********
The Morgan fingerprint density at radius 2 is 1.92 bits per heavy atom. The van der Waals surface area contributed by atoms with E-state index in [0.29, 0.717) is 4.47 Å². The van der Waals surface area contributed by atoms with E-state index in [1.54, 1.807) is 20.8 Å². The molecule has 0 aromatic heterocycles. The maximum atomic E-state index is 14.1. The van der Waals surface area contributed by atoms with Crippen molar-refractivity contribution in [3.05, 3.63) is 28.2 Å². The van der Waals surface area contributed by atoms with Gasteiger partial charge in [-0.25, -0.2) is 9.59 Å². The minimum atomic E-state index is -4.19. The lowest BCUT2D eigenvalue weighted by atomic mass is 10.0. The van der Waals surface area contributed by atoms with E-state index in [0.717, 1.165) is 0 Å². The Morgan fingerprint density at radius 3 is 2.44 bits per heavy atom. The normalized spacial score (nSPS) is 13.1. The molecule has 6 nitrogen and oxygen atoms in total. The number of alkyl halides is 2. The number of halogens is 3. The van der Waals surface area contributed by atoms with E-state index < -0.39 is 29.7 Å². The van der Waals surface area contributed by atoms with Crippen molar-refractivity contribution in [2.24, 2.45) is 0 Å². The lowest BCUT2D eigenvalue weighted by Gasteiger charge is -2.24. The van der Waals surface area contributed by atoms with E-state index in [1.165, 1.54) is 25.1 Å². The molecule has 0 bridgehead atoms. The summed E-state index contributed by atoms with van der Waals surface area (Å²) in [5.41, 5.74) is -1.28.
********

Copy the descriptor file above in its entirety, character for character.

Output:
The Morgan fingerprint density at radius 2 is 1.92 bits per heavy atom. The van der Waals surface area contributed by atoms with E-state index in [0.29, 0.717) is 4.47 Å². The van der Waals surface area contributed by atoms with E-state index in [1.54, 1.807) is 20.8 Å². The molecule has 0 aromatic heterocycles. The maximum atomic E-state index is 14.1. The van der Waals surface area contributed by atoms with Crippen molar-refractivity contribution in [3.05, 3.63) is 28.2 Å². The van der Waals surface area contributed by atoms with Gasteiger partial charge in [-0.25, -0.2) is 9.59 Å². The minimum atomic E-state index is -4.19. The lowest BCUT2D eigenvalue weighted by atomic mass is 10.0. The van der Waals surface area contributed by atoms with E-state index in [0.717, 1.165) is 0 Å². The Morgan fingerprint density at radius 3 is 2.44 bits per heavy atom. The normalized spacial score (nSPS) is 13.1. The molecule has 6 nitrogen and oxygen atoms in total. The number of alkyl halides is 2. The number of halogens is 3. The van der Waals surface area contributed by atoms with E-state index < -0.39 is 29.7 Å². The van der Waals surface area contributed by atoms with Crippen molar-refractivity contribution in [2.24, 2.45) is 0 Å². The lowest BCUT2D eigenvalue weighted by Gasteiger charge is -2.24. The van der Waals surface area contributed by atoms with E-state index in [1.165, 1.54) is 25.1 Å². The molecule has 0 bridgehead atoms. The summed E-state index contributed by atoms with van der Waals surface area (Å²) in [5.41, 5.74) is -1.28.